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  45. Edgar Andrade-Lotero & Catarina Dutilh Novaes (2012). A Contentious Trinity: Levels of Entailment in Brandom's Pragmatist Inferentialism. Philosophia 40 (1):41-53.score: 30.0
    We investigate the relations among Brandom’s three dimensions of semantic inferential articulation, namely, incompatibility entailments, committive consequences, and permissive consequences. In his unpublished manuscript “Conceptual Content and Discursive Practice” Brandom argues that (1) incompatibility entailment implies committive consequence, and that (2) committive consequence in turn implies permissive consequence. We criticize this hierarchy both on internal and external grounds. Firstly, we prove that, using Brandom’s own definitions, the reverse of (1) also holds, and that the reverse of (2) may (...)
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  46. Marc Djaballah (2008). Kant, Foucault, and Forms of Experience. Routledge.score: 30.0
    This study presents the theoretical apparatus of Foucault's early historical analyses as a version of Kantian criticism. In an initial textual exposition, the author attempts to distill a unified discursive practice from Kant's theoretical writings, arguing for Foucault's proximity to Kant on the basis of this reconstruction, by showing that his studies are modeled on this way of thinking. By recasting it in this framework, an unorthodox version of Foucault's work is generated, one that is at odds with (...)
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  47. Kevin Scharp (2005). Scorekeeping in a Defective Language Game. Pragmatics and Cognition 13 (1):203-226.score: 30.0
    One common criticism of deflationism is that it does not have the resources to explain defective discourse (e.g., vagueness, referential indeterminacy, confusion, etc.). This problem is especially pressing for someone like Robert Brandom, who not only endorses deflationist accounts of truth, reference, and predication, but also refuses to use representational relations to explain content and propositional attitudes. To address this problem, I suggest that Brandom should explain defective discourse in terms of what it is to treat some portion of discourse (...)
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  48. B. P. Dauenhauer (2013). Ricoeur and Agent Causation. Philosophy and Social Criticism 39 (6):523-537.score: 30.0
    It is common today to find in philosophical and scientific works the idea of agent causation dismissed as unintelligible. This article is meant to challenge that view. It argues that the conception of agent causation that Paul Ricoeur has defended is by no means unintelligible. Indeed there are compelling, even if not definitive, reasons for acknowledging the existence of such causation. The point of departure for this argument is Ricoeur’s reflection on the discursive character of human existence. To make (...)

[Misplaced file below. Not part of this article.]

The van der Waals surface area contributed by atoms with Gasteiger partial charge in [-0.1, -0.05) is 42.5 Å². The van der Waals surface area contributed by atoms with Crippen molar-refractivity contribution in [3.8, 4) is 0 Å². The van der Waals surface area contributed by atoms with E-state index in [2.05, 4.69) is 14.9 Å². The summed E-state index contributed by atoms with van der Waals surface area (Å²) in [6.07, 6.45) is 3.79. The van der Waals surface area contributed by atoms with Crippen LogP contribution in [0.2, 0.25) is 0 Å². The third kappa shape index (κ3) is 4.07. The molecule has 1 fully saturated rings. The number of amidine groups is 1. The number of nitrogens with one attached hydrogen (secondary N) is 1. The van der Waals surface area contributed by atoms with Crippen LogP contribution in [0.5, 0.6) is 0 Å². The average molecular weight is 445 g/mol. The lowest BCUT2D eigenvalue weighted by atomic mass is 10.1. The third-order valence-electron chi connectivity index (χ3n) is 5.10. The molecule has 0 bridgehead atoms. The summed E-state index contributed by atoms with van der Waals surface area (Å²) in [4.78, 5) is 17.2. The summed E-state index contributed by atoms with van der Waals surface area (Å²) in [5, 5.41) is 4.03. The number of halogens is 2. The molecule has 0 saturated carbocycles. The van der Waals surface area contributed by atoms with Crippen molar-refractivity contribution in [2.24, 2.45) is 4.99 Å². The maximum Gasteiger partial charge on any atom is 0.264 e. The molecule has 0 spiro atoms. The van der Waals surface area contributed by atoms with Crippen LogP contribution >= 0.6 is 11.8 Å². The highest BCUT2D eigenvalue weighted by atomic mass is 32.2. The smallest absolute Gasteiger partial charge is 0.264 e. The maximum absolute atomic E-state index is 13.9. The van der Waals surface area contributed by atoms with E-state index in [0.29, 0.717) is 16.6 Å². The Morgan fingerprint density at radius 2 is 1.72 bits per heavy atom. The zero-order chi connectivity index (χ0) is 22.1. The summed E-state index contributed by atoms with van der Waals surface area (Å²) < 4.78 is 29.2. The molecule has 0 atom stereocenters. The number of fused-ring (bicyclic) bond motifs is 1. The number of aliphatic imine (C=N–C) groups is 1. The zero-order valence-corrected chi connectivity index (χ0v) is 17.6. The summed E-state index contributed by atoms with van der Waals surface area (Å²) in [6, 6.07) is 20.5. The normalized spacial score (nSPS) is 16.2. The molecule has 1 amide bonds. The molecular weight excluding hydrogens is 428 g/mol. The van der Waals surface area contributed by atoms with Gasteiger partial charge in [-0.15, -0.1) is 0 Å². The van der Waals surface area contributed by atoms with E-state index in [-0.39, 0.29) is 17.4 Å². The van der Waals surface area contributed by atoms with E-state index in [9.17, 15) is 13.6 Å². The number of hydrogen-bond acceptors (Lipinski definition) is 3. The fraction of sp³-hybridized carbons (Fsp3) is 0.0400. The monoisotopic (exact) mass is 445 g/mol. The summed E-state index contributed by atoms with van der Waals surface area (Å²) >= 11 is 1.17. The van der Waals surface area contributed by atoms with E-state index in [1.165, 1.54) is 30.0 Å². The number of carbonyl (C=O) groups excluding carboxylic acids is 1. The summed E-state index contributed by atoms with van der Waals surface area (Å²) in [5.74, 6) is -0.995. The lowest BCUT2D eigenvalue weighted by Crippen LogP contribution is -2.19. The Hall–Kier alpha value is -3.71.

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  49. E. M. Aasen, M. Kvangarsnes & K. Heggen (2012). Nurses' Perceptions of Patient Participation in Hemodialysis Treatment. Nursing Ethics 19 (3):419-430.score: 30.0
    The aim of this study is to explore how nurses perceive patient participations of patients over 75 years old undergoing hemodialysis treatment in dialysis units, and of their next of kin. Ten nurses told stories about what happened in the dialysis units. These stories were analyzed with critical discourse analysis. Three discursive practices are found: (1) the nurses’ power and control; (2) sharing power with the patient; and (3) transferring power to the next of kin. The first and the (...)
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  50. Andrew Stables (2005). Multiculturalism and Moral Education: Individual Positioning, Dialogue and Cultural Practice. Journal of Moral Education 34 (2):185-197.score: 30.0
    Multicultural education can be seen as generally premised on two assumptions. The first is often made explicit: that children should learn not to discriminate unfairly on grounds of ethnicity or culture. To this degree, multiculturalism is clearly morally educative, encouraging children to see others in terms of their common humanity rather than their cultural differences. The second is more implicit and diffuse: that sensitivity to cultural and ethnic difference ipso facto promotes social justice and/or harmony between people(s) and thus is (...)